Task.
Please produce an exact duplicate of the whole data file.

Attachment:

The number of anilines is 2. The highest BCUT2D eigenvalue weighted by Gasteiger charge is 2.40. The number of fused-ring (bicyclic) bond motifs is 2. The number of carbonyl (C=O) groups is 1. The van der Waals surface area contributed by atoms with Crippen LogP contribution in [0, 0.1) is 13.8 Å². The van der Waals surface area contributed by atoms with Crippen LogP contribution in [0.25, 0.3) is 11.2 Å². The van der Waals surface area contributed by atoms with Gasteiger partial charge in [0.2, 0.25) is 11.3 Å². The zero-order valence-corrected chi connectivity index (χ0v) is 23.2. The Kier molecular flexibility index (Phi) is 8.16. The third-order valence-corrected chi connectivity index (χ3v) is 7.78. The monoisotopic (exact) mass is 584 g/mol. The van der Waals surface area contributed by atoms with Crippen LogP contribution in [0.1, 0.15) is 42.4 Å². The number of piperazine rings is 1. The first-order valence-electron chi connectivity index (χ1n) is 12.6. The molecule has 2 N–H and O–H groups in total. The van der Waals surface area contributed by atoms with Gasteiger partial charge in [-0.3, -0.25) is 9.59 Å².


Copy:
The number of anilines is 2. The highest BCUT2D eigenvalue weighted by Gasteiger charge is 2.40. The number of fused-ring (bicyclic) bond motifs is 2. The number of carbonyl (C=O) groups is 1. The van der Waals surface area contributed by atoms with Crippen LogP contribution in [0, 0.1) is 13.8 Å². The van der Waals surface area contributed by atoms with Crippen LogP contribution in [0.25, 0.3) is 11.2 Å². The van der Waals surface area contributed by atoms with Gasteiger partial charge in [0.2, 0.25) is 11.3 Å². The zero-order valence-corrected chi connectivity index (χ0v) is 23.2. The Kier molecular flexibility index (Phi) is 8.16. The third-order valence-corrected chi connectivity index (χ3v) is 7.78. The monoisotopic (exact) mass is 584 g/mol. The van der Waals surface area contributed by atoms with Crippen LogP contribution in [0.1, 0.15) is 42.4 Å². The number of piperazine rings is 1. The first-order valence-electron chi connectivity index (χ1n) is 12.6. The molecule has 2 N–H and O–H groups in total. The van der Waals surface area contributed by atoms with Gasteiger partial charge in [-0.3, -0.25) is 9.59 Å².